Transport processes that connect the various compartments (ocean, snow, ice, atmosphere, etc.) to each other and as well as transport within compartments require further study. Knowledge gaps in our understanding of surface-atmosphere exchange processes, boundary layers over snow/ice, synoptic scale meteorology, and snow/ice/ocean physics lead to uncertainties in our understanding of chemical cycling. For example, the presence of open leads (large fractures exposing open water within sea ice) is known to directly influence both atmospheric mercury and ozone depletion events (Moore et al., 2014). Cryospheric processes also impact the lifetime of atmospheric mercury, by emitting species that convert elemental mercury to more reactive forms that are readily deposited to the cryosphere and oceans (Angot et al., 2016). Another example involves the role of solar radiation in determining photochemistry and oxidation processes, which is often influenced by the presence of clouds.
Accurate quantitative, and in cases qualitative, descriptions of many coupled cryosphere-atmosphere chemical processes have still not been achieved. Often, the controlling processes, such as emissions, recycling on surfaces, replenishment of reactive species from aloft, and the relationship with the physical and chemical state cryosphere are still not fully understood. This is due to uncertain micro-scale processes (see section 1) as well as lack of knowledge of transport of chemical species between the atmosphere, oceans, and snow/ice via both deposition (Petroff and Zhang, 2010) and wind-driven transport (Domine et al., 2004; Huwald et al., 2012). We also highlight that there is very limited knowledge of the chemical processes occurring during polar night, hindering understanding during this season (Jones et al., 2014; Abrahamsson et al., 2018; Simpson et al., 2018).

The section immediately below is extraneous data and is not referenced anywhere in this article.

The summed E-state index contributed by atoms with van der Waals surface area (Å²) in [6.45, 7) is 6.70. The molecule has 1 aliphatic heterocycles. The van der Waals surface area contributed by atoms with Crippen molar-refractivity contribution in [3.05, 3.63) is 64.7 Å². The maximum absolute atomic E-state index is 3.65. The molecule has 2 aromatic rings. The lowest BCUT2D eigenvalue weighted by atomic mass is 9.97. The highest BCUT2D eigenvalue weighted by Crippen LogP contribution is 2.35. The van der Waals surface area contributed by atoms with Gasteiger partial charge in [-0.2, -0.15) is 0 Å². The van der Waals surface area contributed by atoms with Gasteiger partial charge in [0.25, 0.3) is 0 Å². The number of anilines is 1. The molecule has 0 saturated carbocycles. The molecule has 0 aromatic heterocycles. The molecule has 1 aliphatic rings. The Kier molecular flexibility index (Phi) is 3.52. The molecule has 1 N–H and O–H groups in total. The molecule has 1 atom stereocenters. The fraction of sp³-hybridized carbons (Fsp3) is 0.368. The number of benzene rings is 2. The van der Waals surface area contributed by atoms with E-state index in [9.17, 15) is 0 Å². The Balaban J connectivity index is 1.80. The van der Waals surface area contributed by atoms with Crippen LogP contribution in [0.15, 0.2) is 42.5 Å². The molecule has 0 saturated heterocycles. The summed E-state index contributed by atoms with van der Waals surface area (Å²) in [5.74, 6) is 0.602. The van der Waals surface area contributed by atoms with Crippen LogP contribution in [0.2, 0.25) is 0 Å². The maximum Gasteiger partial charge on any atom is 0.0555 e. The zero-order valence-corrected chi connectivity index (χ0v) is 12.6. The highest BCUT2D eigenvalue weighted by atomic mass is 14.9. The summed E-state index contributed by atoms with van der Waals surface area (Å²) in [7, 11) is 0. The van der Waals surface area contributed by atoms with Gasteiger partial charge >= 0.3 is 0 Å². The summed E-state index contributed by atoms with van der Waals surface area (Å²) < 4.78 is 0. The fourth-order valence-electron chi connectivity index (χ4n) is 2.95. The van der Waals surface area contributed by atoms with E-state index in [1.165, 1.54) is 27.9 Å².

Biological activity in snow, sea ice, and oceans releases atmospheric sulfur, volatile organic species, sea-spray (containing organics and inorganic salts), and other aerosols (see recent examples in Salter et al., 2016; Willis et al., 2017; Mungall et al., 2017; Steiner and Stefels, 2017; Burkart et al., 2017; Willis et al., 2018; Gilgen et al., 2018; Giordano et al., 2018; Abbatt et al., 2019; Frey et al., 2019; Wex et al., 2019). Once in the atmosphere, aerosols in the polar regions participate in reactive atmospheric chemistry through, for example, uptake of gases and heterogeneous chemical transformations (Thomas et al., 2011, 2012; Peterson et al., 2017; Giordano et al., 2018; Yang et al., 2019; Frey et al., 2019). Snow also hosts microorganisms that participate in coupled atmosphere-cryosphere reactive nitrogen cycling (Amoroso et al., 2010; Larose et al., 2013). Aerosols are clearly linked with clouds and precipitation, but the sources and impacts of aerosols that act as cloud condensation nuclei (CCN) and ice nucleating particles (INP) at high latitudes and altitudes remain poorly understood (e.g. Orellana et al., 2011; Leck and Svensson, 2015; Croft et al., 2016; Burkart et al., 2017; Willis et al., 2017; Irish et al., 2019; McCluskey et al., 2018; Creamean et al., 2018; Si et al., 2019; Schmale et al., 2019). In the Southern Hemisphere (including the Antarctic region) models have a significant sea surface temperature warm bias caused by poor predictions of clouds (Hyder et al., 2018), which is in part due to lacking knowledge of aerosol sources and their impacts on clouds over the Southern Ocean. Many additional interconnected processes have been proposed and more are likely active, but we still lack the ability to quantify combined cryosphere-atmosphere chemistry, transport, and radiation interactions. A full understanding of the cryosphere-atmosphere system requires a multidisciplinary approach that considers the full complexity of these interconnected physical, chemical, and biological processes.